As a six-year-old American boy tussles poolside with an Arab child, the American boy's mother remarks, "Let him work it out on his own. It's important for his autonomy." It's a fleeting but telling moment in Syriana, Stephen Gaghan's unsettling montage of American-Middle Eastern entanglements. Gaghan won the Oscar for his adapted screenplay for Traffic, and he takes a similar tack here, weaving together multiple storylines about intelligence gathering, terrorism, and the international oil business.
Gaghan's cerebral thriller—suggested by former CIA field officer Robert Baer's book See No Evil: The True Story of a Ground Soldier in the CIA's War on Terrorism—is a teeming ant farm of characters and plot, provoking interest and introspection. At what cost comes our daily reliance on oil? Baer surrogate Robert Barnes (George Clooney), a loyal CIA servant, gets hung out to dry when he stumbles on a secret mission. An American energy-biz analyst (Matt Damon) and an Arabian prince (Alexander Siddig) attracted to his ruthless business sense become unlikely bedfellows, while two American oil outfits race toward a high-stakes merger (Jeffrey Wright, Chris Cooper, and Christopher Plummer play the business-interest players).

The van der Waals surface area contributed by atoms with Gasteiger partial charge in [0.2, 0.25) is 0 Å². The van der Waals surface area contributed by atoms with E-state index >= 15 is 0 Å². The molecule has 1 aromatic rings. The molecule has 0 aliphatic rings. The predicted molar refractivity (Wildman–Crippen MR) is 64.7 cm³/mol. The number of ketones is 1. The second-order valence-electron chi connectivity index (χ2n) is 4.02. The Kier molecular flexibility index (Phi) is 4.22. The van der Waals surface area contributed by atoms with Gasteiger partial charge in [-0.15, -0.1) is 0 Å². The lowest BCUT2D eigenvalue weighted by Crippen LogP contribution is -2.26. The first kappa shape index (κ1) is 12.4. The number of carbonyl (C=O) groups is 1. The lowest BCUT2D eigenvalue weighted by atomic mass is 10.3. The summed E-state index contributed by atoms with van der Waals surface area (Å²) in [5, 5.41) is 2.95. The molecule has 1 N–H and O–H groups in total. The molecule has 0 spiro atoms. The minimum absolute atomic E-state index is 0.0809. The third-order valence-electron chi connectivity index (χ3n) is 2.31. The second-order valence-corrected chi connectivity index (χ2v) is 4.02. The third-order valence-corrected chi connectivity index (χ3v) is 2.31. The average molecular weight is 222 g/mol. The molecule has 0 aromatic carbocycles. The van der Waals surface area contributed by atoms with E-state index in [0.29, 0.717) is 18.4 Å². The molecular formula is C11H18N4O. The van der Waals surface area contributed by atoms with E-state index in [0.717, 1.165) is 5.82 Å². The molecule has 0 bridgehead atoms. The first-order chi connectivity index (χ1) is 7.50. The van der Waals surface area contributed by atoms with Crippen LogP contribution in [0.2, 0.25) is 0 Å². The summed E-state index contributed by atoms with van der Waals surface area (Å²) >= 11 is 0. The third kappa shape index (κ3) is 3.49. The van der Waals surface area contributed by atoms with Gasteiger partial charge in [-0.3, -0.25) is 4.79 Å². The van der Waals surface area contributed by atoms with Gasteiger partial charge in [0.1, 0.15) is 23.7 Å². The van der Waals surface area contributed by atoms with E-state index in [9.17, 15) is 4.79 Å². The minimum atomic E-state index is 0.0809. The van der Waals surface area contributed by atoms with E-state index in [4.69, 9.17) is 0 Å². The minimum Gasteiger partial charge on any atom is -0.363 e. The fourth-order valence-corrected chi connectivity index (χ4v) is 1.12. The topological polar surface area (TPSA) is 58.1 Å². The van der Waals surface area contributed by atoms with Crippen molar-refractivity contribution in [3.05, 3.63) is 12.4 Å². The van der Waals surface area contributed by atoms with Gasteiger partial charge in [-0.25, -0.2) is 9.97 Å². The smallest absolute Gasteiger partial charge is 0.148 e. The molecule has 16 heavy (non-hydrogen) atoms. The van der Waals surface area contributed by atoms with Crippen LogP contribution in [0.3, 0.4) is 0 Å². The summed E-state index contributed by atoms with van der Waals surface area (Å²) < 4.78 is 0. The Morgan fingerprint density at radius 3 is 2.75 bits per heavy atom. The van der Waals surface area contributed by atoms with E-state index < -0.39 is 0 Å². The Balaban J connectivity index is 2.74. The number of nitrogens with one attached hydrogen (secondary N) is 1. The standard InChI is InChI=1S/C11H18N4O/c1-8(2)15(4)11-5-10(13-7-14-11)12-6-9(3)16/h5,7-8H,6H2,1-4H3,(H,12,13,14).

Syriana is inordinately ambitious. For being smart and provocative, Syriana will strike some as overly wonkish, but that's its appeal—Gaghan refuses to hype the inherent drama to Oscar-showy proportions. Instead, Gaghan focuses on scoring points about the unabated rise of big business (John D. Rockefeller has a cameo), the intersection of military and corporate intelligence ("Easy on the memos," cautions one government wag), and the loss of idealism in the fog of war.
Syriana may not gel on a first pass—its complicated form becomes more rewarding on repeated viewings. Yes, Gaghan thoroughly fictionalizes his well-researched facts, but in doing so, he crafts a potent legend of modern international relations. Taken alongside Good Night, and Good Luck., Syriana suggests that George Clooney and Steven Soderbergh's production company may single-handedly revive the gritty, politically tinged dramas and thrillers of the 1970s.